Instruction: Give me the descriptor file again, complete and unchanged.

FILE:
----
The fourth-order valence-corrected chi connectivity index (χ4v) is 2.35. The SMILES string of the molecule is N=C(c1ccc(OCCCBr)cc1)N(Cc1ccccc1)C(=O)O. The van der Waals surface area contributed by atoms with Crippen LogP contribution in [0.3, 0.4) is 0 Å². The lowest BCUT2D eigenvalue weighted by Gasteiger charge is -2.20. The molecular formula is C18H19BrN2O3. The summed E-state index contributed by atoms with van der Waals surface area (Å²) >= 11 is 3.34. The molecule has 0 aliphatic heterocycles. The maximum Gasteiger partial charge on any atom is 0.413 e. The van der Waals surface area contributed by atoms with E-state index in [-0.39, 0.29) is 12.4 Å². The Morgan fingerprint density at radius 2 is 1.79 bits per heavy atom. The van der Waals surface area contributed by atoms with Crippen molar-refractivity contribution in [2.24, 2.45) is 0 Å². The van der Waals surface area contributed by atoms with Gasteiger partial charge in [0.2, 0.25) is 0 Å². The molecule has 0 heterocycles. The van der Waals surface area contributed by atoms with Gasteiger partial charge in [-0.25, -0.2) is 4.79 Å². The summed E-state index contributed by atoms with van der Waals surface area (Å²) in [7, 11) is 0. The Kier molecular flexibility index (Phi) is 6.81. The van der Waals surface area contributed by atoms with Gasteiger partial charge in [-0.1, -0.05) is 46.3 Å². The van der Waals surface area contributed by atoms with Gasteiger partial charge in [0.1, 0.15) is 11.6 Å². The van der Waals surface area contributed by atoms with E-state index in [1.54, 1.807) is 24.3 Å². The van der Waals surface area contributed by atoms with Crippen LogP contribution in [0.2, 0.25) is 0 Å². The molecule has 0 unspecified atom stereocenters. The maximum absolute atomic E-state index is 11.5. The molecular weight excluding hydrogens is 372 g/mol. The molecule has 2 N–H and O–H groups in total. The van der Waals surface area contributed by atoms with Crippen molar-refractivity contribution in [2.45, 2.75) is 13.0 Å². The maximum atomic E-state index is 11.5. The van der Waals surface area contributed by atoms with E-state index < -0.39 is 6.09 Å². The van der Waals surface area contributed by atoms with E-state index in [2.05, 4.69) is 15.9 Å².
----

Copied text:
The fourth-order valence-corrected chi connectivity index (χ4v) is 2.35. The SMILES string of the molecule is N=C(c1ccc(OCCCBr)cc1)N(Cc1ccccc1)C(=O)O. The van der Waals surface area contributed by atoms with Crippen LogP contribution in [0.3, 0.4) is 0 Å². The lowest BCUT2D eigenvalue weighted by Gasteiger charge is -2.20. The molecular formula is C18H19BrN2O3. The summed E-state index contributed by atoms with van der Waals surface area (Å²) >= 11 is 3.34. The molecule has 0 aliphatic heterocycles. The maximum Gasteiger partial charge on any atom is 0.413 e. The van der Waals surface area contributed by atoms with E-state index in [-0.39, 0.29) is 12.4 Å². The Morgan fingerprint density at radius 2 is 1.79 bits per heavy atom. The van der Waals surface area contributed by atoms with Crippen molar-refractivity contribution in [2.24, 2.45) is 0 Å². The van der Waals surface area contributed by atoms with Gasteiger partial charge in [0.2, 0.25) is 0 Å². The molecule has 0 heterocycles. The van der Waals surface area contributed by atoms with Gasteiger partial charge in [-0.25, -0.2) is 4.79 Å². The summed E-state index contributed by atoms with van der Waals surface area (Å²) in [7, 11) is 0. The Kier molecular flexibility index (Phi) is 6.81. The van der Waals surface area contributed by atoms with Gasteiger partial charge in [-0.1, -0.05) is 46.3 Å². The van der Waals surface area contributed by atoms with Gasteiger partial charge in [0.1, 0.15) is 11.6 Å². The van der Waals surface area contributed by atoms with E-state index in [1.54, 1.807) is 24.3 Å². The van der Waals surface area contributed by atoms with Crippen LogP contribution in [0.2, 0.25) is 0 Å². The molecule has 0 unspecified atom stereocenters. The maximum absolute atomic E-state index is 11.5. The molecular weight excluding hydrogens is 372 g/mol. The molecule has 2 N–H and O–H groups in total. The van der Waals surface area contributed by atoms with Crippen molar-refractivity contribution in [2.45, 2.75) is 13.0 Å². The maximum atomic E-state index is 11.5. The van der Waals surface area contributed by atoms with E-state index < -0.39 is 6.09 Å². The van der Waals surface area contributed by atoms with E-state index in [2.05, 4.69) is 15.9 Å².